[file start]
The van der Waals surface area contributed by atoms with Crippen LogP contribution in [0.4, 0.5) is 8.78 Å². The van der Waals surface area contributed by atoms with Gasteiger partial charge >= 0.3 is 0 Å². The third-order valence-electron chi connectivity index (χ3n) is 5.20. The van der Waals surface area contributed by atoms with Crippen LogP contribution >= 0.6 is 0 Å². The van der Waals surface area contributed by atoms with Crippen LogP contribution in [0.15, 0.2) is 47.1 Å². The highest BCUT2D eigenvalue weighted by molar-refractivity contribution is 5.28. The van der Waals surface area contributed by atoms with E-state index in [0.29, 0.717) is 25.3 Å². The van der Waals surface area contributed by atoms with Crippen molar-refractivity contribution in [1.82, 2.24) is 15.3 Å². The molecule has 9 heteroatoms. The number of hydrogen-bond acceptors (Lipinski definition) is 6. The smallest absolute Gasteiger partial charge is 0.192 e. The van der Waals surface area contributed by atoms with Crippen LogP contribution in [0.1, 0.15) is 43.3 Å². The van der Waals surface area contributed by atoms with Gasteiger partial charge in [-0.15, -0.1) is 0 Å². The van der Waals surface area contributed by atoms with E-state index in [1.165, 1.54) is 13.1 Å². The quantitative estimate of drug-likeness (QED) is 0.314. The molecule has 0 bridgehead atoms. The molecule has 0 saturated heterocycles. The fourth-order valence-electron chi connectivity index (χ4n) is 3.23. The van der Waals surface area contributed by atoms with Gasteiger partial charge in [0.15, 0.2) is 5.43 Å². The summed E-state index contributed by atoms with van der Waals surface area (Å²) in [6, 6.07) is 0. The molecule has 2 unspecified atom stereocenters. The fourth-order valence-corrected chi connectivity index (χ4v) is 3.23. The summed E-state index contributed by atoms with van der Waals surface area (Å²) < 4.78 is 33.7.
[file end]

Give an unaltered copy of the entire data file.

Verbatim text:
The van der Waals surface area contributed by atoms with Crippen LogP contribution in [0.4, 0.5) is 8.78 Å². The van der Waals surface area contributed by atoms with Gasteiger partial charge >= 0.3 is 0 Å². The third-order valence-electron chi connectivity index (χ3n) is 5.20. The van der Waals surface area contributed by atoms with Crippen LogP contribution >= 0.6 is 0 Å². The van der Waals surface area contributed by atoms with Crippen LogP contribution in [0.15, 0.2) is 47.1 Å². The highest BCUT2D eigenvalue weighted by molar-refractivity contribution is 5.28. The van der Waals surface area contributed by atoms with E-state index in [0.29, 0.717) is 25.3 Å². The van der Waals surface area contributed by atoms with Crippen molar-refractivity contribution in [1.82, 2.24) is 15.3 Å². The molecule has 9 heteroatoms. The number of hydrogen-bond acceptors (Lipinski definition) is 6. The smallest absolute Gasteiger partial charge is 0.192 e. The van der Waals surface area contributed by atoms with Crippen LogP contribution in [0.1, 0.15) is 43.3 Å². The van der Waals surface area contributed by atoms with Gasteiger partial charge in [-0.15, -0.1) is 0 Å². The van der Waals surface area contributed by atoms with E-state index in [1.165, 1.54) is 13.1 Å². The quantitative estimate of drug-likeness (QED) is 0.314. The molecule has 0 bridgehead atoms. The molecule has 0 saturated heterocycles. The fourth-order valence-electron chi connectivity index (χ4n) is 3.23. The van der Waals surface area contributed by atoms with Gasteiger partial charge in [0.15, 0.2) is 5.43 Å². The summed E-state index contributed by atoms with van der Waals surface area (Å²) in [6, 6.07) is 0. The molecule has 2 unspecified atom stereocenters. The fourth-order valence-corrected chi connectivity index (χ4v) is 3.23. The summed E-state index contributed by atoms with van der Waals surface area (Å²) < 4.78 is 33.7.